To the right of the intersection where the KE curve cuts the horizontal MP curve from below, the risk-adjusted net rental rate is above the real interest rate, which encourages more investment and raises leads to even higher output, leading ultimately to the normal equilibrium.
To the left of that intersection where the KE curve cuts the horizontal MP curve from below, the risk adjusted net rental rate is below the real interest rate, making firms want to delay all generic investment projects (according to Dale Jorgenson’s logic), leading to a decline in investment as projects already underway are completed, and a corresponding decline in output, which would only end when generic investment has been completely shut down, bringing output down to Y.
Finally at Y, there is a stable “depression equilibrium.” At that point, the risk-adjusted net rental rate is below the real interest rate, so firms want to delay all generic investment projects. Even if something made output go up a tad, the risk-adjusted net rental rate would still be strictly below the real interest rate, so firms would still want to delay all generic investment projects. With all generic investment projects delayed, output will be stuck at Y, which is the level of output that can be supported by aggregate demand from consumption, government purchases, net exports and special investment projects.
An Increase in the Risk Premium Leads to a Collapse of Generic Investment
In my model, there is no confidence fairy. Equilibrium selection is simple: once in one of the two stable equilibria, the economy stays in that equilibrium (with what ever adjustments occur to that equilibrium), unless the time comes when that equilibrium ceases to exist. The trouble is that, for a while at the end of 2008 and early 2009, the good equilibrium didcease to exist. For reasons that we understand at the same level that non-economists do, but do not understand at a deep theoretical level, the risk premium increased, and the KE curve therefore shifted down. Indeed, my view is that it shifted down enough that the the panic KE curve, labeled KE’, was everywhere below the MP curve, given the constraint imposed by the zero lower bound. With risk-adjusted net rental rate for generic investment projects everywhere below the real interest rate, generic investment began shutting down, and the economy headed toward the depression equilibrium.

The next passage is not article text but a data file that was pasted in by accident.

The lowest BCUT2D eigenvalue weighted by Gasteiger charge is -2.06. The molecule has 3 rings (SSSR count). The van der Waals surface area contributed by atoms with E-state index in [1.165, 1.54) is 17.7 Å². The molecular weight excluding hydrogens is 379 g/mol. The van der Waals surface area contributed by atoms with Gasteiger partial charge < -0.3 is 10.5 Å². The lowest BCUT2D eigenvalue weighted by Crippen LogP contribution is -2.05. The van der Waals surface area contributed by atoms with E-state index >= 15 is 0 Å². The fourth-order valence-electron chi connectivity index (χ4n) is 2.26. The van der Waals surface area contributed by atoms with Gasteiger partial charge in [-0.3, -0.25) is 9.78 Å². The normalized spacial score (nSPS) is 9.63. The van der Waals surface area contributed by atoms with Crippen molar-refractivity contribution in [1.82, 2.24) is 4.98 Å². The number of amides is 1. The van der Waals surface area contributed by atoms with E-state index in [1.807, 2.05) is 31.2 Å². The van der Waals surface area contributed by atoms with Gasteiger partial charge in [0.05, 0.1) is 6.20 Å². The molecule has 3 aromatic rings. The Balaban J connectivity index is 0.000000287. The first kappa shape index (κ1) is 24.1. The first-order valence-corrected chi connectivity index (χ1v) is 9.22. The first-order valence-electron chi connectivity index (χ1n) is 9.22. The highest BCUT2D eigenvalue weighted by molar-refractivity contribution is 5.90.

The Effects of Some Monetary Easing and Some Reduction in the Risk Premium, Subject to the Zero Lower Bound
Just above, I have drawn KE after some success of efforts to reduce the risk premium (labeling it KE’’) and MP after some monetary easing (labeling it MP’), but still subject to the zero lower bound. If all of this could have been done quickly enough, it might have been possible to get the risk-adjusted net rental rate above the real interest rate while the level of output was still above the unstable equilibrium at the intersection of the zero lower bound with the somewhat restored KE curve. But by the time these steps were completed, output was already below the level at the unstable equilibrium. Thus, the risk-adjusted net rental rate was already below the real interest rate, and the zero lower bound prevented the real interest rate falling enough to change that inequality. So the economy continued heading toward the depression equilibrium.
Eliminating the Zero Lower Bound and Going to Negative Interest Rates Leads to Recovery by the End of 2009 (What Could Have Been)
If there had been no zero lower bound, a straightforward shift downward in the MP curve to compensate for the increase in the risk premium could have kept the short-run equilibrium at the natural level of output. Here I have drawn a KE’’ curve a little higher than the KE’ curve was in order to represent some success of efforts to bring the risk premium back down, but that is not essential. However much the KE curve goes down, it is possible to shift the MP curve down just as much.